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Congressional Spending Bill Provision ‘Clouds’ Constitutional Rights in Criminal Probes

by Steve Horn

Civil liberties advocates have decried a provision tucked into the budget bill recently passed by Congress and signed into law by President Donald Trump, as an end-run around constitutional protections guaranteed under the Fourth Amendment to the U.S. Constitution.

That provision was originally the stand-alone CLOUD (Clarifying Lawful Overseas Use of Data) Act (H.R.4943 and S. 2383) bill and is buried on page 2,212 of the 2,232-page budget bill. It permits information to be collected from cloud computing companies by foreign governments on U.S. citizens living abroad to be fed to the U.S. Department of Justice and other federal investigatory agencies as part of criminal investigations, even if obtained without a search warrant. Generally, the Fourth Amendment requires that both probable cause and a search warrant be obtained by law enforcement before the search and seizure of “persons, houses, papers, and effects.”

Specifically, the CLOUD Act states that it “shall not be unlawful … for a provider of electronic communication service to the public or remote computing service to intercept or disclose the contents of a wire or electronic communication in response to an order from a foreign government that is subject to an executive agreement that the Attorney General has determined.”

U.S. Sen. Rand Paul, R-Ky., often an outspoken voice on constitutional issues from a libertarian point of view, decried his congressional colleagues burying the provision in the omnibus spending bill.

“Congress can’t vote to reject the CLOUD Act, because it just got stuck onto the Omnibus, with no prior legislative action or review,” he stated on Twitter.

Paul’s Senate colleague on the Democratic Party side of the aisle, U.S. Sen. Ron Wyden, D-Ore., also spoke to his long-term concerns about attaching the provision to the budget bill on Twitter.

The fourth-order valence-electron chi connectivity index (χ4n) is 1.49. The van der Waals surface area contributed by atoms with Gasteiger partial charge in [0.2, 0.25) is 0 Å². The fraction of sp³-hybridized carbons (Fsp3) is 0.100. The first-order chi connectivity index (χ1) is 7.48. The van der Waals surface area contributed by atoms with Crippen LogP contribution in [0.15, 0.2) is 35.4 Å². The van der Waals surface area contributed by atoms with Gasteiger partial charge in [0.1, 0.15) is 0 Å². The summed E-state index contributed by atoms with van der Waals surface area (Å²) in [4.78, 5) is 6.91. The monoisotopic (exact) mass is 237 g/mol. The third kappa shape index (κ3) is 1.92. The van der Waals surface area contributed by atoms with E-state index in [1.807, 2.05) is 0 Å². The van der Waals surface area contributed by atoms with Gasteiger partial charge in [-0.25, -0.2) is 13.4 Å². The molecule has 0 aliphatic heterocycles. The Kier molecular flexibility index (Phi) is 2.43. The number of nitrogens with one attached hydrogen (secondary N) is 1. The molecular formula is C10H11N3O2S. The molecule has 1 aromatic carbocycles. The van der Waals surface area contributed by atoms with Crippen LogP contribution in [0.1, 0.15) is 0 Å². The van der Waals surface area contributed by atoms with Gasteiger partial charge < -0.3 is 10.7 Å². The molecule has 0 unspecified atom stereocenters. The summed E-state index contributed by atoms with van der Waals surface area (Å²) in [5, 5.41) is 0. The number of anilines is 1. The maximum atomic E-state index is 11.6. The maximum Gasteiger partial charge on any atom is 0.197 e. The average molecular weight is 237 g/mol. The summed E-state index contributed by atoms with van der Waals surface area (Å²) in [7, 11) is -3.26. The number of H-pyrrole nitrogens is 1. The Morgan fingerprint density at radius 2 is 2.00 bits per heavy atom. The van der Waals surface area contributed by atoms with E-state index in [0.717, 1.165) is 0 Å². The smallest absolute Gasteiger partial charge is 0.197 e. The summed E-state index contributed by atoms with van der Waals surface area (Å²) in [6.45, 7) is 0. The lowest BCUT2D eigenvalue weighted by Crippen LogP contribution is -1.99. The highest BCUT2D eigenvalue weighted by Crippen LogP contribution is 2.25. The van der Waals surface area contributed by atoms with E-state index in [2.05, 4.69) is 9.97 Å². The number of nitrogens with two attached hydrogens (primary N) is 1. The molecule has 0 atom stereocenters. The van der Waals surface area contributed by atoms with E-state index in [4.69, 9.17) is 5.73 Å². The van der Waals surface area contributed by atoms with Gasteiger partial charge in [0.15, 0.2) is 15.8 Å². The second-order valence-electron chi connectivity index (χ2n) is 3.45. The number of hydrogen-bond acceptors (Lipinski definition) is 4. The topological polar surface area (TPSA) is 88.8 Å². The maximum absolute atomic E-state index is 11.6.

“The CLOUD Act will give Trump — or any president — far too much power to approve surveillance agreements with human rights abusing foreign governments without real oversight by Congress,” tweeted Wyden.

Pending a successful legal challenge, though, the bill now sits as the law of the land. And it has been advocated and lobbied for by a large swath of both the tech and telecommunications sectors.

Follow the Money: NSA, Utah Ties

The CLOUD Act was originally introduced on February 26 by U.S. Sen. Orrin Hatch, R-Utah, who represents a state in which the U.S. National Security Agency (“NSA”) opened its $1.5 billion largest-yet data storage facility in Bluffdale, Utah, in 2014, known as the Mission Data Repository.

During his 2012 U.S. Senate re-election campaign, Hatch received $3,000 in campaign contributions from AT&T and $7,000 from Verizon, as well as $10,000 from Hewlett-Packard and Intel and $2,500 from Microsoft.

CLOUD Act co-sponsor U.S. Sen. Chris Coons, D-Del., also has received tens of thousands of dollars in campaign contributions during his 2014 re-election campaign from the tech and telecommunications industries. That included $10,000 from Microsoft and $7,500 from Hewlett-Packard, as well as donations from Amazon, Facebook and Google, Comcast, Sprint and others.

Another bill co-sponsor, U.S. Rep. Doug Collins (R-GA), also has enjoyed campaign contributions from the tech industry for his ongoing 2018 midterm elections race. That includes $2,500 from Dell, $5,000 from Intel, $2,500 from Oracle, $3,000 from AT&T and $8,500 from Comcast.

Many of those same tech and telecommunications companies have a data-sharing agreement with the NSA through its PRISM program, whose existence was revealed in 2013 via NSA whistleblower Edward Snowden and journalist Glenn Greenwald, then working for the publication The Guardian. As part of that same 2013 reporting batch, Greenwald also revealed that the NSA collects phone records of millions of Verizon customers on a daily basis with the company compelled to do so under a Foreign Intelligence Surveillance Court order.

“The CLOUD Act bridges the divide that sometimes exists between law enforcement and the tech sector by giving law enforcement the tools it needs to access data throughout the world while at the same time creating a commonsense framework to encourage international cooperation to resolve conflicts of law,” Hatch said in a February press statement in introducing the bill, pointing to the then-looming oral arguments about to transpire in the United States v. Microsoft case.

Utah’s Republican Attorney General, Sean Reyes, also came out in support of the bill, as did a bipartisan cadre of 36 state-level attorneys general representing the National Association of Attorneys General.